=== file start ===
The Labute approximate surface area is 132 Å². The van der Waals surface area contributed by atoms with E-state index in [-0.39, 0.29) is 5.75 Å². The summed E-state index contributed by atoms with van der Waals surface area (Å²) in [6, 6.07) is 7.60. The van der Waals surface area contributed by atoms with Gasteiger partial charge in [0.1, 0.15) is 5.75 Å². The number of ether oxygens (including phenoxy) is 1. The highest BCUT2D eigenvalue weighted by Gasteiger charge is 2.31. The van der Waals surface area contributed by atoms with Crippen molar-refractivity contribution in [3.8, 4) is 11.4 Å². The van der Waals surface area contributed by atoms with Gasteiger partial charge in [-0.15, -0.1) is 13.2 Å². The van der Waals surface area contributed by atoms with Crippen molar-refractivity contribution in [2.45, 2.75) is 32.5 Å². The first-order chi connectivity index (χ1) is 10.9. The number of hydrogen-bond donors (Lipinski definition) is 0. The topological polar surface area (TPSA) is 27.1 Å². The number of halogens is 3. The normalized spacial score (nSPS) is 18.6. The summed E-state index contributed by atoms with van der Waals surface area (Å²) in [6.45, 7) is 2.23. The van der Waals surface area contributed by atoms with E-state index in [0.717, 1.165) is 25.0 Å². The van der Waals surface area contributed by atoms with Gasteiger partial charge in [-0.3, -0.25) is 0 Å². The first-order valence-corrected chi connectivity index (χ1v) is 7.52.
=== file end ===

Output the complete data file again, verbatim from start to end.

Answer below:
The Labute approximate surface area is 132 Å². The van der Waals surface area contributed by atoms with E-state index in [-0.39, 0.29) is 5.75 Å². The summed E-state index contributed by atoms with van der Waals surface area (Å²) in [6, 6.07) is 7.60. The van der Waals surface area contributed by atoms with Gasteiger partial charge in [0.1, 0.15) is 5.75 Å². The number of ether oxygens (including phenoxy) is 1. The highest BCUT2D eigenvalue weighted by Gasteiger charge is 2.31. The van der Waals surface area contributed by atoms with Crippen molar-refractivity contribution in [3.8, 4) is 11.4 Å². The van der Waals surface area contributed by atoms with Gasteiger partial charge in [-0.15, -0.1) is 13.2 Å². The van der Waals surface area contributed by atoms with Crippen molar-refractivity contribution in [2.45, 2.75) is 32.5 Å². The first-order chi connectivity index (χ1) is 10.9. The number of hydrogen-bond donors (Lipinski definition) is 0. The topological polar surface area (TPSA) is 27.1 Å². The number of halogens is 3. The normalized spacial score (nSPS) is 18.6. The summed E-state index contributed by atoms with van der Waals surface area (Å²) in [6.45, 7) is 2.23. The van der Waals surface area contributed by atoms with E-state index in [0.717, 1.165) is 25.0 Å². The van der Waals surface area contributed by atoms with Gasteiger partial charge in [-0.3, -0.25) is 0 Å². The first-order valence-corrected chi connectivity index (χ1v) is 7.52.